The Wheatbelt is home to a number of trapdoor spiders, with many considered threatened in their natural habitat.
Trap door spiders belong to an ancient group of spiders known as Mygalomorphae. They are relatively large and long-lived in this region. They dig burrows underground, which they live in and the burrow is sealed with a lid or ‘trapdoor’.
They are ambush predators, relying on crawling insects to follow their trip lines, hopefully right into their burrow.
In the Wheatbelt many of these species are threatened due to loss of bushland. These are sedentary creatures that don’t have great dispersal ability.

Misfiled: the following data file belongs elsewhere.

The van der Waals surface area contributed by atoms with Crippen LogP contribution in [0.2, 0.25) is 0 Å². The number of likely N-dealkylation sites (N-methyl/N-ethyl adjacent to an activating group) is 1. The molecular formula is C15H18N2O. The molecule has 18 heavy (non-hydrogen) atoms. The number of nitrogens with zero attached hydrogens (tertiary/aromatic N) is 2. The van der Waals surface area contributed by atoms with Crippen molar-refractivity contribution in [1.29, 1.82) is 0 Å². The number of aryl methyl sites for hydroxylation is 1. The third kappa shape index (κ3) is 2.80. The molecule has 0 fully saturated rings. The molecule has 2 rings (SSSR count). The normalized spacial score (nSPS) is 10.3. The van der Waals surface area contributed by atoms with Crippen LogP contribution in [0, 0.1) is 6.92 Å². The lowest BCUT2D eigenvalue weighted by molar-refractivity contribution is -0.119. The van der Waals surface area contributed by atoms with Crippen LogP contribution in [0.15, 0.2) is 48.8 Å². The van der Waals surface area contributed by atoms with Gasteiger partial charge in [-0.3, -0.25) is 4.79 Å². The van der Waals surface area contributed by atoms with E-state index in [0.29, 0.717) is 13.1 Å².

Interesting fact…..the oldest recorded spider in the world was a trapdoor spider form North Bungulla Reserve (near Tammin) in the Wheatbelt. When she died, in 2016, she was expected to be 43 years of age. You can read more about her and the scientists that recorded her life here.
You can read more about Trapdoor Spiders of the Wheatbelt in our Knowledge Hub